Words cannot do justice to the long-time NEC composer-flautist-teacher-conductor-theorist-historian who died last July. The breadth of his experience and career far outweighs what I can put into words, even as someone who had the luxury of being so closely involved in his orbit. It is fitting, then, that New England Conservatory will be hosting a memorial concert for him on October 23rd, 2023, what would have been his 85th birthday, at 4 PM in Jordan Hall. Among the speeches, many of his works will be performed, including the poignant Serenade for flute and harp that he composed after the death of his beloved wife Arlene and several songs from his cycle Five Songs from James Joyce for mezzo-soprano, flute, clarinet, violin, cello, and piano (of which I will be conducting). His other composer interests, Ives, Schoenberg, and Stravinsky will be well-represented, too, along with other pieces of note that Mr. Heiss commented on at length at different times. This event promises to be NEC’s proper moving tribute to one of the most important and highly regarded professors to have ever graced the hall of Jordan Hall building. I am forever grateful, John Heiss. Know that, wherever you are.
Early American music has been a part of The Boston Camerata’s repertoire since the beginning of its recording history. It is with a vivid interest and joy that we have, over the years, included our own North American musical heritage in our concerts and recordings. A recent Harmonia Mundi recording, Free America! Songs of Resistance and Rebellion, appeared in 2019. We’ll Be There, their newest Americana program, featuring Black- and White- American spirituals from 1800-1900, comes to Trinity Church in Copley Square on October 21st at 5:00 and to the Twelfth Baptist Church in Roxbury on October 22nd at 4:00. Information and tickets HERE.
We’ll Be There moves chronologically and focuses most intensely on the African American presence in the repertoire. The rewards of such work are great, but the challenges are mighty. Because of terrible social inequities and injustices, early written musical sources of Black songs, prior to the choir arrangements of the late 19th century, are far too few. Thus the few precious written songbooks, as well as the collaborative memory and ongoing oral tradition of the Black community provided sources of some of the deepest regenerative forces in American musical life. A program essay follows.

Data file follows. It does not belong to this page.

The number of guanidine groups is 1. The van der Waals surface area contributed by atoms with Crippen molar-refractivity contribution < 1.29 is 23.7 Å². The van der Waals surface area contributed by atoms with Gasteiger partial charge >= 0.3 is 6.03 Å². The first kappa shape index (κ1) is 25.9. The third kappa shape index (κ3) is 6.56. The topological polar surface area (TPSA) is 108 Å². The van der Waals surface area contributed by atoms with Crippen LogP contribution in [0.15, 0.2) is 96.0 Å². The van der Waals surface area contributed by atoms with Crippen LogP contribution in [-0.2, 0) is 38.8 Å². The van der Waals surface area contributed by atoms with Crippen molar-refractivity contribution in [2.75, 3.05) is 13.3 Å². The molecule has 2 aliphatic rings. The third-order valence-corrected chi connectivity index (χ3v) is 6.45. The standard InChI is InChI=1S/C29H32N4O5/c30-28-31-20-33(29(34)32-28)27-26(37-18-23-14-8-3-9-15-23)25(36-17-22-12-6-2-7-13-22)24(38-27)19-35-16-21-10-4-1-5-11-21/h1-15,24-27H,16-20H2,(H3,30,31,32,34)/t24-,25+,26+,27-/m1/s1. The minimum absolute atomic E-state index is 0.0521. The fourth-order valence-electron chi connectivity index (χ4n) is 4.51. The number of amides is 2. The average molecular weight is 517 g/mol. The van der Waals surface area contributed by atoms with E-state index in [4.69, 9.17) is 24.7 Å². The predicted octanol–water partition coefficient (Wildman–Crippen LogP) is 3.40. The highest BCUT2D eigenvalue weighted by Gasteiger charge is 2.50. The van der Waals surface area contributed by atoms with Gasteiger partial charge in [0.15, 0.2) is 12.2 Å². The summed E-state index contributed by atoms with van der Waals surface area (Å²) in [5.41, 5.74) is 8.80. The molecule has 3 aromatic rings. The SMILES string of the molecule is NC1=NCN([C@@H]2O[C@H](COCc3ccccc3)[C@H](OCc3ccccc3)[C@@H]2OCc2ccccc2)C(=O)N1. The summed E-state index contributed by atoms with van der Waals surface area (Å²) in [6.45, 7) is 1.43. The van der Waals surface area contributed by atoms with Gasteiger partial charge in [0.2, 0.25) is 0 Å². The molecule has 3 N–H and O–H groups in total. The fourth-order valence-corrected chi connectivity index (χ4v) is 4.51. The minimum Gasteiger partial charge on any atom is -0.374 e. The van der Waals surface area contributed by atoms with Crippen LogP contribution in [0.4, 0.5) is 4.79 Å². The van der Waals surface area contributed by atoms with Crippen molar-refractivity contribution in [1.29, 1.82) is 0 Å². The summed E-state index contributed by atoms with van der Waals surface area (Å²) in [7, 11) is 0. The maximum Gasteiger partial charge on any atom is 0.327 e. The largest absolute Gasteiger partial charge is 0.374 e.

Jonathan Cohen launches his first season as Handel and Haydn Artistic Director with Handel’s epic Israel in Egypt at Symphony Hall on October 6th and 8th Tickets HERE. We asked Cohen some questions such as “Why is this night different from all other nights?”
JC: The opening night of the season is a very special one for me as it is my first concert in my new capacity as Artistic Director of H+H. I chose this wonderful piece for several reasons; first the music is extraordinary, monumental Handel with double chorus and a colourful orchestral tapestry; second, we get to showcase our extraordinary home talent and can celebrate the wonderful strengths of the musicians and singers of H+H; third, Israel in Egypt (and Messiah) was highly likely heard in London by Haydn and served (in my opinion) as Haydn’s inspiration for his choral compositions, especially The Creation. Israel in Egypt is therefore a symbolic piece in the connection between Handel and Haydn.
We reprint our well-remembered 2016 feature and interview with Russell Sherman. He died last night at 93.